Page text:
We found early in our work with bees that something to hold the top bars and honeycombs, like a support stand, would be a good addition. Your fingers could be free . . . For our first year, we had tried this wobbly bent wire contraption.
We needed a work table so we could have a place to put our stuff without laying it on the ground. To the work table, we added this crooked metal upright (a dog groomer’s bar) with a clamp and a scale for weighing individual honey combs.
The White hive’s bar #308 weighed in at 6 ½ pounds in the middle of July!
This scale weighs honey and bar together. Subtract the standard weight of the top bar and you get a good approximation of the weight of honey on each bar. Cool, huh?
We didn’t completely abandon the coat hanger. It still suspends individual bars for weighing.
But you can see here how sturdy wood-built arms with nubbin fingers yield more stable and reliable support.
So, we engineered support stands for holding the bars and honeycombs.
The stands easily rotate from front to back.
Our hands are kept free to use a magnifying glass to inspect the bees or to hook a bar of heavy comb to the scale and weigh it.
The new stands hold the top bars as we write details in the Bee Yard Log Book, take close up pictures, or handle a dozen other other chores.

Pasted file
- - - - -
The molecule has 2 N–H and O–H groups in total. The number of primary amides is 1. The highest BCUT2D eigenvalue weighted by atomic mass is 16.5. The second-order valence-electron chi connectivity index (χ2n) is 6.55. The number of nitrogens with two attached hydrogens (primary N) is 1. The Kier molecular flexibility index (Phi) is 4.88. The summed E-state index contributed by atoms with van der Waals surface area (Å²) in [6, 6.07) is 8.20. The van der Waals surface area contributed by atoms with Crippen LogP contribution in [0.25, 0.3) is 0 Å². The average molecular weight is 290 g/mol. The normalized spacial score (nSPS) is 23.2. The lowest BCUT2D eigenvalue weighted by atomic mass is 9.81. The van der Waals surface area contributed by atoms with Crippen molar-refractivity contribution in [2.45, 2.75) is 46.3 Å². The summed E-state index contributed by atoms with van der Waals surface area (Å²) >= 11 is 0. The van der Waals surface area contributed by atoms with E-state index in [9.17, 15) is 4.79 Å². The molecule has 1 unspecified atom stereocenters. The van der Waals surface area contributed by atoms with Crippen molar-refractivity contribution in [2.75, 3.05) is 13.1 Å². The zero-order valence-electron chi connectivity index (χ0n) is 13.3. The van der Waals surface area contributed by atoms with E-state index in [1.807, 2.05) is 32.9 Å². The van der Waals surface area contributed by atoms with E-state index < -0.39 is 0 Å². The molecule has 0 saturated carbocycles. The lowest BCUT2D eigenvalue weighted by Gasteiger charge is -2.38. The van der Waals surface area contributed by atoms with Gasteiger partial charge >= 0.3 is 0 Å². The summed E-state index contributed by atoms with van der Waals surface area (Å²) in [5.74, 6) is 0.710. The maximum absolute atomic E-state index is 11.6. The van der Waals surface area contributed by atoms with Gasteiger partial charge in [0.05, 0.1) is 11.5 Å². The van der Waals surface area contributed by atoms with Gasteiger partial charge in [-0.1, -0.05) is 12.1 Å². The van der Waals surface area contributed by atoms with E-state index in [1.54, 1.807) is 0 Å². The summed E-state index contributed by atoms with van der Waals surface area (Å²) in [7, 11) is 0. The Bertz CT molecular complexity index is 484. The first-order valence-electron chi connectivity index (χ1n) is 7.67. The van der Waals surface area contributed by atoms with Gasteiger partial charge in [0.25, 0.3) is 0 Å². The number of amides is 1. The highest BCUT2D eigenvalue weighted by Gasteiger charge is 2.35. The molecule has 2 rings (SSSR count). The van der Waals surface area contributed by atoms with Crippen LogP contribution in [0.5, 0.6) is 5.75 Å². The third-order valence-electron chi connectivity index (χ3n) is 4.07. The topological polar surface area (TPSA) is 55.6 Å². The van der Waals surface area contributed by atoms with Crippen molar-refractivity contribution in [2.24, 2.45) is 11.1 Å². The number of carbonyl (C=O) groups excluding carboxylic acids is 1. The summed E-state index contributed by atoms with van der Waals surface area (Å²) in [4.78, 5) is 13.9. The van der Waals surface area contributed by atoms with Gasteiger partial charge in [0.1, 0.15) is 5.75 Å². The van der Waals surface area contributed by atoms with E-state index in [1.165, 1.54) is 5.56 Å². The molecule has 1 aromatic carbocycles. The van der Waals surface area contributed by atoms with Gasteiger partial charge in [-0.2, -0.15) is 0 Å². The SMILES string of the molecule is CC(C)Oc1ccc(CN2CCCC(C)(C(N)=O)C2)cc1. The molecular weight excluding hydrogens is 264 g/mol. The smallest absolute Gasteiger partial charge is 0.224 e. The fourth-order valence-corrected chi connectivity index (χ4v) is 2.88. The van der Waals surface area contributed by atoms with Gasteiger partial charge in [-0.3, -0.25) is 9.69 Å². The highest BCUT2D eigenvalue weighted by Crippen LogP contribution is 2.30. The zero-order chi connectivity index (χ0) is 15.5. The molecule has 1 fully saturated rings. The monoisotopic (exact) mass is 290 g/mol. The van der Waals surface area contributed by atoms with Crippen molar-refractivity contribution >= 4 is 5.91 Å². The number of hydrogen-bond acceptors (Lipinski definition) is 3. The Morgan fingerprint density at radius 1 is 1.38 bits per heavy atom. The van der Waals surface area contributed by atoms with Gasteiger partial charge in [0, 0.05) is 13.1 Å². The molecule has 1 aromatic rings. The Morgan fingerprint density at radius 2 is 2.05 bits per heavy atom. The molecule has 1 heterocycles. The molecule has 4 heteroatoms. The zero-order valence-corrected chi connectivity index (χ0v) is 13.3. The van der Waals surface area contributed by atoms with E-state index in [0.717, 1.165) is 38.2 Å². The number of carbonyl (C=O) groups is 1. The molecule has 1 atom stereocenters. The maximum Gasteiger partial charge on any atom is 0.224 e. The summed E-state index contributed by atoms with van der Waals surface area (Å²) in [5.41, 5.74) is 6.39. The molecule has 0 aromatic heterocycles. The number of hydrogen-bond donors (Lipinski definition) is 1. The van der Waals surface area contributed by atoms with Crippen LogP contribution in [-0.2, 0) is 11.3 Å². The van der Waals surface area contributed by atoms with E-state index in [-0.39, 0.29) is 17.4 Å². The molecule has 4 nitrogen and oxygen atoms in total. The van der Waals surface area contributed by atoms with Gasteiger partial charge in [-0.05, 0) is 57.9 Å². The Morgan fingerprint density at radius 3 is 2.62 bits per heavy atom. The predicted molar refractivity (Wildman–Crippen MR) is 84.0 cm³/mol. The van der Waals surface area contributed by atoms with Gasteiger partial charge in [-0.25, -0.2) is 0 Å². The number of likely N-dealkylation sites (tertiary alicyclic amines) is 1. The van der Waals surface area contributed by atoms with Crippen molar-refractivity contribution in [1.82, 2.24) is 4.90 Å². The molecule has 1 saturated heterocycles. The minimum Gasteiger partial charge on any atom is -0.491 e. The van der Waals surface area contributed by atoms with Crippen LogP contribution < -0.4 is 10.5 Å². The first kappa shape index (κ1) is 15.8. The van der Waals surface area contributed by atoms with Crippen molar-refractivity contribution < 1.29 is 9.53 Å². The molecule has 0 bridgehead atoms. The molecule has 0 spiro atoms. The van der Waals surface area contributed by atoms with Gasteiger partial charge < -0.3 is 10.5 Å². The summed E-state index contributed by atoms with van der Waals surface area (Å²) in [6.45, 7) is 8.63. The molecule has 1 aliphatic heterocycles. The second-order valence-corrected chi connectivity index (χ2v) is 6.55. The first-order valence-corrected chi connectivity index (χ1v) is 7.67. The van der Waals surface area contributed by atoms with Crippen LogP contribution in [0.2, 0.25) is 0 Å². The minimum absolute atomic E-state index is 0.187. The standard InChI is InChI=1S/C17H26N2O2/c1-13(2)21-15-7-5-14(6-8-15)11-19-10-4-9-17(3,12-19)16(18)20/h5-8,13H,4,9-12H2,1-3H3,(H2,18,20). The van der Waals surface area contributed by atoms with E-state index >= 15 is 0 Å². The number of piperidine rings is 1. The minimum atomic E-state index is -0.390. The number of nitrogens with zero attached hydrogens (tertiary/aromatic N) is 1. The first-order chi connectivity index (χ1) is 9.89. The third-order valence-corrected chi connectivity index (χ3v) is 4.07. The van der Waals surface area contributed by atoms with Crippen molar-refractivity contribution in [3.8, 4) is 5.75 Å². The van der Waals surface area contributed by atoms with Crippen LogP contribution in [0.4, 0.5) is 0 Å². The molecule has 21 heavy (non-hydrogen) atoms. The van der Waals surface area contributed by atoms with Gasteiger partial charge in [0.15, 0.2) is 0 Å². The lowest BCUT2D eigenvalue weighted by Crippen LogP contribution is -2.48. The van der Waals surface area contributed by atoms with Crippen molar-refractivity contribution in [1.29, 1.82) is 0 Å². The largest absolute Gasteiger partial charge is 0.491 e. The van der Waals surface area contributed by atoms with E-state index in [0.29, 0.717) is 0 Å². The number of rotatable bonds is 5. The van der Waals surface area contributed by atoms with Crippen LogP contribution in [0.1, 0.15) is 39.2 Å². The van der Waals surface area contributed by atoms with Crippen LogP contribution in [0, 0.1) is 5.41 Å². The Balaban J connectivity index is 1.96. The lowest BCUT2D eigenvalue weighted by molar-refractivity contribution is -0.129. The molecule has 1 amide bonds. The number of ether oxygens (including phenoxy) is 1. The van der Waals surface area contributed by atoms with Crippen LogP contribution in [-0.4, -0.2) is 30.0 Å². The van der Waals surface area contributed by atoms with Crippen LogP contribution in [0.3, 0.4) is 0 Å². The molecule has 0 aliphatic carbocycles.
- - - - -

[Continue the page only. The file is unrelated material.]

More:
There’s another substance besides honey and wax in bee hives. It’s called “Propolis”, super-sticky brown stuff that the bees manufacture and use to seal the edges of the hive or any other holes that they think should not be there. Some swear it has ancient medicinal properties. It was used as an antiseptic during the civil war. It’s impermeable to water and impossible to scrape off.
We tried everything to clean up propolis.
We did discover what will completely clean the propolis off your bee gloves?
No, the expensive foreign stuff we drink isn’t strong enough. We tried that, too. Get the cheap stuff (98¢ a quart at Wal-Mart). You need 91% isopropyl alcohol. Don’t drink it even though it is 182 proof. It is poison. But it works quickly and easily. Some stains may require a little bleach. But the gunky stuff will be gone!!
We also manufactured another way
to get honey out of crushed comb.
This was not an original idea. Crush the comb with honey still in it. Put the mixture in a cheese cloth bag and hang it overnight above a glass or aluminum pan.
Or, put the cheese cloth bag into a large old can. Then press the bag inside the can using an antique bottle capper with a wood dowel as a plunger against a 4” round divot.
This idea is a Blue Frog Honey Acres original.
And, how do you render the wax?
Build a wood box. Give it a double-paned glass lid. Paint it black for use as a solar wax melter.
Load the whole comb inside into a glass or aluminum pan.
Leave the whole thing outside to sit in the sun for half an afternoon.
Re-heat the residue in a pan of water.
The wax will float. Lift the sheet of wax out of the water. Float it in another pan. Warm it well again to remove leftover impurities. Cool it. Lift out the cleaned wax sheet, ready for further use.
That’s the good stuff – the best stuff – across the top of the comb,
honey cured to 18% water and capped by the bees.